Although graph databases are widely used to manage graph-oriented data, they do not account for the temporal dimension. However, most real-world graphs are dynamic which implies that a special emphasis should be placed to include a time support in graph engines. In this context, we introduce T-Cypher: a temporal graph query language that extends the well-known language Cypher with user-friendly temporal constructs.
Our main goal is to emphasize the need of a native temporal query language and its usability in a wide range of use cases.
To learn more about the project, we invite you to watch the DEMO video: https://www.youtube.com/watch?v=4R-Rv4dOz9g.
What is a Temporal Property Graph?
In the right-side graph, for instance, Each relationship indicating between a product and machine is assigned with a time interval indicating the time during which the product was in the manufacturing machine. Furthermore, the property Status that refers indicates whether the machine is in Normal state (N) or Out-of-service (O). This property can be seen as a sequence of pair composed each of a value and a validity interval indicating when the value was recorded.
What is T-Cypher?
T-Cypher is a temporal graph query language that extends the well-known query language Cypher with temporal constructs. The syntax of T-Cypher is designed with a native temporal support which permits expressing temporal queries while limiting their verbosity. Indeed, writing a temporal query with the built-in query constructs of a non-temporal query increases the verbosity of queries.
RANGE_SLICE [t2, t7]
RETURN p, m, i@T
To give an intuition of the T-Cypher syntax, let’s consider the above T-Cypher query applied on the toy graph of the previous section. This query returns, for each machine (m), the products (p) that were recorded inside that machine and the time spent by each product in that machine (i@T). The RANGE_SLICE token is used to set a time window on all the variables of the query. Having this, the time intervals of variables refering to products, machine and relationship ‘In’ should intersect with [t2, t7].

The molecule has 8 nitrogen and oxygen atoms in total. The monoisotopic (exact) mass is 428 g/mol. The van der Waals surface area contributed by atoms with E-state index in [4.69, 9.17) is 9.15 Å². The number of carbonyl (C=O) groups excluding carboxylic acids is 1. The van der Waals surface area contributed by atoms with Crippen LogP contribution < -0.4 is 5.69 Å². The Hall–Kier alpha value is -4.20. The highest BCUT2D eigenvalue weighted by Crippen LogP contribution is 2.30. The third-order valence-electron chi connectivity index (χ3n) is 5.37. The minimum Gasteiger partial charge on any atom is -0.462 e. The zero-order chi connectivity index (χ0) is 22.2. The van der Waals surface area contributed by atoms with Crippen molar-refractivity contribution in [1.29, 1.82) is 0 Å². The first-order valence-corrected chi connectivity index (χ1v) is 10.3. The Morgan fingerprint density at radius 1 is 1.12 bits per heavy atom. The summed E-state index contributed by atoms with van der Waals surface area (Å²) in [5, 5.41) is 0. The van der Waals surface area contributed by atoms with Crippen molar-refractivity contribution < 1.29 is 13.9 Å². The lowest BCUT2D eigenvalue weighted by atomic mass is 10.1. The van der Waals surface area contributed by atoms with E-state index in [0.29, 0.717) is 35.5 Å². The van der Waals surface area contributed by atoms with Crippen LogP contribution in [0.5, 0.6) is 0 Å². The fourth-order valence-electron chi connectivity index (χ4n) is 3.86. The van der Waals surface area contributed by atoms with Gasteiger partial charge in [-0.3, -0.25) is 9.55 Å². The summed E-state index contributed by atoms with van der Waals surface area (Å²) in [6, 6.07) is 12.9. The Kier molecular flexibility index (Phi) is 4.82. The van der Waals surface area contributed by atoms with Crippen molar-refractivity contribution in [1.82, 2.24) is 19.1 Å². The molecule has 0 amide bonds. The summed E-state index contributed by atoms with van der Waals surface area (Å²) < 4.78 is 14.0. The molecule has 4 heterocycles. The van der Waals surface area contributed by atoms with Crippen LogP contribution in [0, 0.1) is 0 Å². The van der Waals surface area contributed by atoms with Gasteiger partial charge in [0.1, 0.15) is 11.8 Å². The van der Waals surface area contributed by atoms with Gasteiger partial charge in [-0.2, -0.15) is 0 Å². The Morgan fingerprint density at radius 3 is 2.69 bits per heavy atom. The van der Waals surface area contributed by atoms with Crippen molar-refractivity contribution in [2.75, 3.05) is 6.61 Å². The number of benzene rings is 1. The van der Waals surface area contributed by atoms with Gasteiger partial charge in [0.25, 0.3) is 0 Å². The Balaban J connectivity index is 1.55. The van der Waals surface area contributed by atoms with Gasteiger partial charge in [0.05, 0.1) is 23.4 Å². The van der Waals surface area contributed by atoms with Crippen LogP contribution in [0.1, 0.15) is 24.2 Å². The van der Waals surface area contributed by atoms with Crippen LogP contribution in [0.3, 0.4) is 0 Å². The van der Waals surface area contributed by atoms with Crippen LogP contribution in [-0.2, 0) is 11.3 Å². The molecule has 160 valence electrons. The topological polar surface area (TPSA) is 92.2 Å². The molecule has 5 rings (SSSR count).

Adding temporal information of interactions leads to a better analysis and prediction of the underlying phenomena. For example, using a temporal graph in transportation networks leads to more accurate route planning, that is essential in critical situations, such as evacuation planning from disastrous regions to safer ones. Another application is found in environmental sciences: dynamic models for sensor networks deployed in water treatment plants can enable monitoring anomalies in such systems. In this way, one can predict and thus prevent outgrowing hot-spots such as harmful pathogen spills. Furthermore, the analysis of temporal graphs in human mobility networks enables tracking contagious disease propagation and thus leads to more accurate immunization strategies. Social IoT networks is another potential use of dynamic graph models such that modelling the highly dynamic connections between IoT devices can open the way to many new promising applications.
- In the Docs page, a detailed description of the semantics of each temporal query construct is given.
- In the Integration page, a description of the integration mechanism of T-Cypher into a non-temporal graph database is provided.
- In the Examples page, examples of T-Cypher queries and their translation into Cypher queries applied on different real-world scenarios are provided.
- In the Demo page, a video of a demo that shows the usability of T-Cypher in many real-world scenarios will be downloaded.
- TGQL: A model and query language for temporal graph databases.
- T-SPARQL: A TSQL2-Like TemporalQuery Language for RDF.
- τ-SPARQL: Applied Temporal RDF: Efficient Temporal Querying of RDF Data with SPARQL.
- SPARQL^T: User-friendly temporal queries on historical knowledge bases.
- SPARQL-ST: Extending SPARQL to Support Spatiotemporal Queries.
- TSQL2: Language specification.
- TXPath: Temporal XML: modeling, indexing, and query processing.